This suggests that although we no longer use such gestures, we may have retained an understanding of this ancestral communication system.

Gestures included raising a hand, which for bonobos means “nursing me” and for chimpanzees “give me this food,” and a big loud scratching, which for both monkeys translates to “nursing me.”

It was compiled as part of a new study that found that humans who took part were able to correctly identify more than half of the normal gestures of great apes.

It was compiled as part of a new study that found that humans who took part were able to correctly identify more than half of the normal gestures of great apes.

The discovery of gestures used by great apes provided the first evidence of deliberate communication outside of human language.  More than 80 such signals have now been identified.

The discovery of gestures used by great apes provided the first evidence of deliberate communication outside of human language. More than 80 such signals have now been identified.

To the researchers' surprise, the participants performed significantly better than expected, correctly interpreting the meaning of chimpanzee and bonobo gestures more than half the time.

To the researchers’ surprise, the participants performed significantly better than expected, correctly interpreting the meaning of chimpanzee and bonobo gestures more than half the time.

There were also directional thrusts, mouth strokes, object shaking, stretching and touching.

Meanings for them included “get on my back”, “take care of me”, and “let’s have sex”.

The authors say it remains unclear whether our ability to understand certain great ape gestures is inherited, or whether humans and other great apes share the ability to interpret meaningful cues due to their intelligence, physical similarity, and closely related social goals.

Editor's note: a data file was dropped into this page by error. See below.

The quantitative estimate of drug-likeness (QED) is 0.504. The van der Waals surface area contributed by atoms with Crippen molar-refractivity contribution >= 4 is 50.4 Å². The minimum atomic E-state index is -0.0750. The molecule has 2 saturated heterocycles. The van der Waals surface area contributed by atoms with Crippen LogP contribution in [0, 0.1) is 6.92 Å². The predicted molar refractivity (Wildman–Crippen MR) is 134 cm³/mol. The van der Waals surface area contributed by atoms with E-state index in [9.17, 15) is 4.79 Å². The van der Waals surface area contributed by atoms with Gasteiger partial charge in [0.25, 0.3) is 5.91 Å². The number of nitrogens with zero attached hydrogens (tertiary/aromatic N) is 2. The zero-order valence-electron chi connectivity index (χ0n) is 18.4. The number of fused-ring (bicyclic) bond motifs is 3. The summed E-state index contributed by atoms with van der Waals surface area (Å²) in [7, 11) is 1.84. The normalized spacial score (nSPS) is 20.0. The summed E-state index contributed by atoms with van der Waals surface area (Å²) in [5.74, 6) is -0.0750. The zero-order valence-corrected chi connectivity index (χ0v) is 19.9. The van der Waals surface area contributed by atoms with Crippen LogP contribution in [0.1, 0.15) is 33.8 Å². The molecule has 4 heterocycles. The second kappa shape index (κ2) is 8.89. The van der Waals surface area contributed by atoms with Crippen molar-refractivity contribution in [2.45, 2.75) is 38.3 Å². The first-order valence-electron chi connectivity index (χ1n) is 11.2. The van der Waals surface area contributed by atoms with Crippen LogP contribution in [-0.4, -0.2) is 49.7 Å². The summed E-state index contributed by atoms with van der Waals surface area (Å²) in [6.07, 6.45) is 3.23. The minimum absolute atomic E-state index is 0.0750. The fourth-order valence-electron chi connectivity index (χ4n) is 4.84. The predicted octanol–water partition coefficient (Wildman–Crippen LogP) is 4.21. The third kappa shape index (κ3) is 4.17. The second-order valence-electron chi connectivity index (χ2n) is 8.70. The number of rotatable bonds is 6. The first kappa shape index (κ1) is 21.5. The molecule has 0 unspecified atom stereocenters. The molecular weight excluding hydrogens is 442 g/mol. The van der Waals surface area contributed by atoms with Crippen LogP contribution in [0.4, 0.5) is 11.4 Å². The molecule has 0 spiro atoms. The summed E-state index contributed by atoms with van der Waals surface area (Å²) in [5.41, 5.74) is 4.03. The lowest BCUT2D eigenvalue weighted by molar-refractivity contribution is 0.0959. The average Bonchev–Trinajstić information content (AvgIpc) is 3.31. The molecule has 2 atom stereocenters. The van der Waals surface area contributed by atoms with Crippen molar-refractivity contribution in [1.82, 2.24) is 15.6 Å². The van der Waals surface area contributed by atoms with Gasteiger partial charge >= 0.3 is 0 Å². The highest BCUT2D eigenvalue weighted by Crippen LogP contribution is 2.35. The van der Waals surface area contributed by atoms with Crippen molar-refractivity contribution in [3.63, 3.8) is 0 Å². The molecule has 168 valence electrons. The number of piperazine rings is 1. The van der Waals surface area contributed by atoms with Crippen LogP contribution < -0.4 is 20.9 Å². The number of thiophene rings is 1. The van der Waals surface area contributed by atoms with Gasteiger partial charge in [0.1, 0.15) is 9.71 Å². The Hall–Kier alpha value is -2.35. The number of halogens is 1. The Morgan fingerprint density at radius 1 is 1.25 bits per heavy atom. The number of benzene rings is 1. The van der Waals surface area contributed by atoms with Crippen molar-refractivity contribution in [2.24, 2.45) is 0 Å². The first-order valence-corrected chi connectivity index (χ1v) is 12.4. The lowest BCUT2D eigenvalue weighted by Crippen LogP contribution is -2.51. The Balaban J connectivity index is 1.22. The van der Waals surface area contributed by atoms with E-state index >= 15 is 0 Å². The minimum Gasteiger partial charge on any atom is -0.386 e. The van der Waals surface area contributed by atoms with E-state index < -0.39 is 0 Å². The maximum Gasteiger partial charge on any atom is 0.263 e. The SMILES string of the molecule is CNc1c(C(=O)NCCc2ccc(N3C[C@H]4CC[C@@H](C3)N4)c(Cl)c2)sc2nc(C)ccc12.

AND quiz versionwhich does not collect any data, has now been posted online with 14 videos for people to test their knowledge of chimpanzee signing skills.

New study published in the journal PLOS Biology.

Evolutionary relationship between humans and chimpanzees

The exact time of the separation of the two lineages remains unclear, although it is believed that they may have separated as early as five million years ago.

The date means that humans may have had several common ancestors with chimpanzees, including the Ardipithecus and early Australopithecus.

The two lineages are thought to have diverged as one group of hominids preferred to live in the forests, while the other, our ancestors, lived on the plains.

A study of chimpanzee and human DNA at Arizona State University has shown a divergence time between the two lineages of five to seven million years ago.

However, other studies have shown that this happened much later.

For example, in a paper looking at 226 chimpanzee descendants, the discrepancy occurred between 7 and 13 million years ago based on generational time differences between species.